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Facebook…a love affair for life?

2012 July 13
by roostonline

 Abi has just joined Roost as a community assistant and will be with us for three months.

Facebook Addict

I will openly admit that I am addicted to Facebook. Since the 10th of July 2007 we have been almost inseparable, parted only by far away travels and broken internet. Now, with the introduction of smart phones, I now have access to my account 24/7 pretty much anywhere in the world.  I wouldn’t go so far as to say my life revolves around Facebook, but it certainly features a lot; it’s how I keep up to date with my old school friends while I’m at uni, it’s how I communicate with my tutor group about projects we have throughout the year and it’s how I get invited to events, from 21st birthday parties to student nights out in Nottingham.  I have never had the self-restraint, unlike many of my housemates, to delete my account during exam period, and I can barely get through dinner without checking my phone to ensure I haven’t missed out on any important news (much to my boyfriends annoyance). So imagine my distress at the thought that after university I would probably have to stop using Facebook, because surely real people with real, grown-up jobs don’t have the time or the need for such superficial procrastination, do they?

 

 

 

Looking to the future…

As I’m about to begin my third and final year (sob), I have started to look at various graduate schemes, as applications will open in September. My first port of call was to trawl through the websites of as many communication agencies as I could find and look for an email address under the career section. But time and time again there was no information and I was directed to Facebook pages or groups.

 

JWT London Grads page posts application deadlines, answers questions from applicants and posts video interviews with people currently on the scheme.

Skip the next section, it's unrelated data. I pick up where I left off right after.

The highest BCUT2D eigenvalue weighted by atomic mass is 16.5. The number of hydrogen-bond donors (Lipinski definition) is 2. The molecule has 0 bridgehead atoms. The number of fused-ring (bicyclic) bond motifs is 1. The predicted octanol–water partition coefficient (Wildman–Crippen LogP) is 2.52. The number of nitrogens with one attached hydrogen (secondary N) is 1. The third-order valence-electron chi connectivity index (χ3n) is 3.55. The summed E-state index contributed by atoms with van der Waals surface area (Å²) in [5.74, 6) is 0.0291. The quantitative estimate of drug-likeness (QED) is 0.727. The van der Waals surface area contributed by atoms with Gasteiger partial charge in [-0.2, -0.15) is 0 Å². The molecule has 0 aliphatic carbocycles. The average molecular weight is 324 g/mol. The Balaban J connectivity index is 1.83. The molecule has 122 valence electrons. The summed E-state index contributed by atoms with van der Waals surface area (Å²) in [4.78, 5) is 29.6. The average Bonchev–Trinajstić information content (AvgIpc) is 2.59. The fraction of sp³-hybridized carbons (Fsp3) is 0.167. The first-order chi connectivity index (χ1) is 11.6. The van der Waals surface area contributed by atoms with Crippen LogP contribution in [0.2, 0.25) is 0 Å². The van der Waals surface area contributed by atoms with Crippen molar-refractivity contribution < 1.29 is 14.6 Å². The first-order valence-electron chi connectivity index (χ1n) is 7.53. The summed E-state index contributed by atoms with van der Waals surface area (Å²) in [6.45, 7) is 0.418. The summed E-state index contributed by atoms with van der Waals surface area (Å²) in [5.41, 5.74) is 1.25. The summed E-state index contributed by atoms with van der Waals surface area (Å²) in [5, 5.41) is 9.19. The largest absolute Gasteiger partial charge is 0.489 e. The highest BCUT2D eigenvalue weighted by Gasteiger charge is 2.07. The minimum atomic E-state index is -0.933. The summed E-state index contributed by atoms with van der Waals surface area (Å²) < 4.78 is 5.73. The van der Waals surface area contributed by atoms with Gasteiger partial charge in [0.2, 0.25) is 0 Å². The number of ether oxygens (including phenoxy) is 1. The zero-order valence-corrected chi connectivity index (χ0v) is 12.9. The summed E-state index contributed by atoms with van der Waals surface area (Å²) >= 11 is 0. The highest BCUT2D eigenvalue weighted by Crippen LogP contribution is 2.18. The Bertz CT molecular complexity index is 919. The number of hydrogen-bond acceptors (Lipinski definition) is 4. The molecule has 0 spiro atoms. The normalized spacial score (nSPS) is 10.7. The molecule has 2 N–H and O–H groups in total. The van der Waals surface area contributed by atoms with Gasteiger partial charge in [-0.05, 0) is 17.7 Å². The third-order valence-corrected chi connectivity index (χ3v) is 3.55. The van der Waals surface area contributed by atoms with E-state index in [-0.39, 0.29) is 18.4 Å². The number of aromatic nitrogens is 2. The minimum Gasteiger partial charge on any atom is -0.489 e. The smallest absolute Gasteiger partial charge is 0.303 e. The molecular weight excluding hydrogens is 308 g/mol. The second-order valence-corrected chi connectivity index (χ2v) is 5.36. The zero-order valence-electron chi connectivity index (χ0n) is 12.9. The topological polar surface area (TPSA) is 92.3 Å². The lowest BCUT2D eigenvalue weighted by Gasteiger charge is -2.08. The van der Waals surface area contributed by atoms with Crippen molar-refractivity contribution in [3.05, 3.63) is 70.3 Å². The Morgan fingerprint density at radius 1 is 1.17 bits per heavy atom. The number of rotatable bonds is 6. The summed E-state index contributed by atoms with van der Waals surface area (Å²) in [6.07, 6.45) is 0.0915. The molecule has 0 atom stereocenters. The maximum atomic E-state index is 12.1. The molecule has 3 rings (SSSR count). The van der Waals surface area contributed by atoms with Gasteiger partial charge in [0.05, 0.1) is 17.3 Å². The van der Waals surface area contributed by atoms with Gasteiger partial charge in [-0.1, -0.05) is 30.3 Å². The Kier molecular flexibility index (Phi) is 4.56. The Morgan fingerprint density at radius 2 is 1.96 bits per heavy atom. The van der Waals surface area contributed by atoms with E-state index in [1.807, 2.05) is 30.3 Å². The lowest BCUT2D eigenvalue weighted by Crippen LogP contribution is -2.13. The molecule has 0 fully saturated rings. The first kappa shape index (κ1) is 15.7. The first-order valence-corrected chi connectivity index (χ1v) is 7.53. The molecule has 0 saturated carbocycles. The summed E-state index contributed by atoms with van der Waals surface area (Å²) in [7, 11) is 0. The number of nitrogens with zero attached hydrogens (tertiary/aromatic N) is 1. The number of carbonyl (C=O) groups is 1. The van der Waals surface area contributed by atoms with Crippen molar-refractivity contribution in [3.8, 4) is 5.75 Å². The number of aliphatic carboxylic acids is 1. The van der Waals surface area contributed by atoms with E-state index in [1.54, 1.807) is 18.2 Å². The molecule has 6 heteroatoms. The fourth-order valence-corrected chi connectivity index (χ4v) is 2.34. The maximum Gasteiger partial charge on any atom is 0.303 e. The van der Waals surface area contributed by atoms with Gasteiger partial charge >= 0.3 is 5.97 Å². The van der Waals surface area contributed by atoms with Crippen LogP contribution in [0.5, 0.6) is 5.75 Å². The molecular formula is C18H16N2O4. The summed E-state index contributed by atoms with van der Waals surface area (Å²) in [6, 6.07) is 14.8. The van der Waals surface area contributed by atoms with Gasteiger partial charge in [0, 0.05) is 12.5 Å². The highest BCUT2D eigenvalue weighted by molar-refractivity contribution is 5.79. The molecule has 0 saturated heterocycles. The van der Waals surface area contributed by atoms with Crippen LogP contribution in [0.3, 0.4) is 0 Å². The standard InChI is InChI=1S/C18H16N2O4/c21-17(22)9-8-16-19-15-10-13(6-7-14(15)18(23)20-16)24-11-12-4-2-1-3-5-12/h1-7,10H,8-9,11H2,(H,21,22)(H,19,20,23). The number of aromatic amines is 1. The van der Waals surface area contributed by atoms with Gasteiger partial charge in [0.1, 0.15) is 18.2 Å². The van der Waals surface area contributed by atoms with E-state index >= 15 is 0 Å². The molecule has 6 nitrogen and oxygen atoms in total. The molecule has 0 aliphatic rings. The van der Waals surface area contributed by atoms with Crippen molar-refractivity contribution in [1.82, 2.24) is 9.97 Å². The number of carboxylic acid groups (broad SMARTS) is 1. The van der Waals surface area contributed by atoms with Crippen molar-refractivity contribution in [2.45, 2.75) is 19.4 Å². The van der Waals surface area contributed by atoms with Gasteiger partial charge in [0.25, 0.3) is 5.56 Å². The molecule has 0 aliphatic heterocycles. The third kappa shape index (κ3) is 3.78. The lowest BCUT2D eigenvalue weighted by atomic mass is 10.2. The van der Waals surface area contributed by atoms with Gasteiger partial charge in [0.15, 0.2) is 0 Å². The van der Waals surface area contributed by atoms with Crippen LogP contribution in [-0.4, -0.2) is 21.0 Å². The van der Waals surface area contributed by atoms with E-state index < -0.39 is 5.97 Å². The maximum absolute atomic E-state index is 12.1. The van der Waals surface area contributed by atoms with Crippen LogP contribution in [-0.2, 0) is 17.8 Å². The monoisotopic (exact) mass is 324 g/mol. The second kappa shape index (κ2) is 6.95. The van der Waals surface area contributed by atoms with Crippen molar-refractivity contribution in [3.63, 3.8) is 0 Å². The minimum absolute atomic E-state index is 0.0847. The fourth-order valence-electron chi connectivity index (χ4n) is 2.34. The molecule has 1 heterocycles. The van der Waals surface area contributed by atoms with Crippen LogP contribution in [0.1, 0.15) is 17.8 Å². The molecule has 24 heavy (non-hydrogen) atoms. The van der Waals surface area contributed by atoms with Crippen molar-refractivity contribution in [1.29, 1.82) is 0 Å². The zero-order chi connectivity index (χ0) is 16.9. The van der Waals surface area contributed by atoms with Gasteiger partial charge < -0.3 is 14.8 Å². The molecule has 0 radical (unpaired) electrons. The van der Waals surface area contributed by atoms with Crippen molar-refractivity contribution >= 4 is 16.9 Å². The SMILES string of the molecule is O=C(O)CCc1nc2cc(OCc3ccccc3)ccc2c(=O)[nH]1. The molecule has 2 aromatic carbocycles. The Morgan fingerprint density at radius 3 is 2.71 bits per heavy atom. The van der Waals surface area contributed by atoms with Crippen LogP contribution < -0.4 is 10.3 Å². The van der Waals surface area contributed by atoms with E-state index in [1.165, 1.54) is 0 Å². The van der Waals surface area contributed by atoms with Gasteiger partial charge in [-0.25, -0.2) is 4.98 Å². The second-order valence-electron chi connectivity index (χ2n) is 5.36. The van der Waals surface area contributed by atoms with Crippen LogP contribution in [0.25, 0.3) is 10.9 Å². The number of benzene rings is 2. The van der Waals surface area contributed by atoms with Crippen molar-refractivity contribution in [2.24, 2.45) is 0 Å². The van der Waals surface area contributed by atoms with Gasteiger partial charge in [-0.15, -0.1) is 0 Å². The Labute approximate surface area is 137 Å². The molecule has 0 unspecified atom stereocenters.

These pages have become the go-to place for all graduates, containing information about the company, the application process, deadlines and for some agencies, the application questions are even completed through a Facebook app.  Potential applicants can ask questions and get responses in real time from people running the schemes. After further investigation I found that many grad schemes also had Twitter accounts, and from talking to a friend who graduated a few years ago, his agency interviewed applicants via a Skype roulette system, randomly matching them up to an interviewer who gave them 15 minutes to impress.

 

The new generation

So what does this change in process mean? It appears that big firms are preparing a whole generation to be social media savvy, and not just through Facebook but across all channels.  Without a Facebook account I would be restricted in which jobs I could apply for and without Twitter I wouldn’t be able to keep up with updates on my application.  This shows how seriously firms are taking social media, and how important they believe it is now and will be in the future.

So although I’m thrilled that my Facebook -stalking days are no longer numbered, come September will I have to filter my account to make it employer-friendly? Is your Facebook account the new CV? Students need to be aware of how their account is viewed by others and understand the privacy settings that they can put in place if they are going to be using Facebook to communicate with potential employers. After all, I wouldn’t allow a photo of myself running through campus in full blue body paint dressed as an Avatar on my CV, yet it’s still there on my Facebook account for all to see. I know friends who have two accounts, one for friends and one with filtered content for everyone else. Although firms seem to have taken the leap into social media, I think universities are only just catching up, and need to do more to advice students on their social media presence.

 Is this really how I want a potential employer to see me? (INCREDIBLE fancy dress aside)

 Facebook for life

Even though some students may be annoyed and consider these developments an invasion of privacy, I’m excited that firms are embracing social media, from Facebook to Twitter to LinkedIn, and actively encouraging young people to continue using it throughout their working life.  I think they finally realise that this is how my generation communicate, and how accustomed we have become to it being a part of our everyday life. It just shows how far we have come from the days when social media was viewed only as a procrastination tool. It is definitely so much more than that.

@abi_taylor12

^AT

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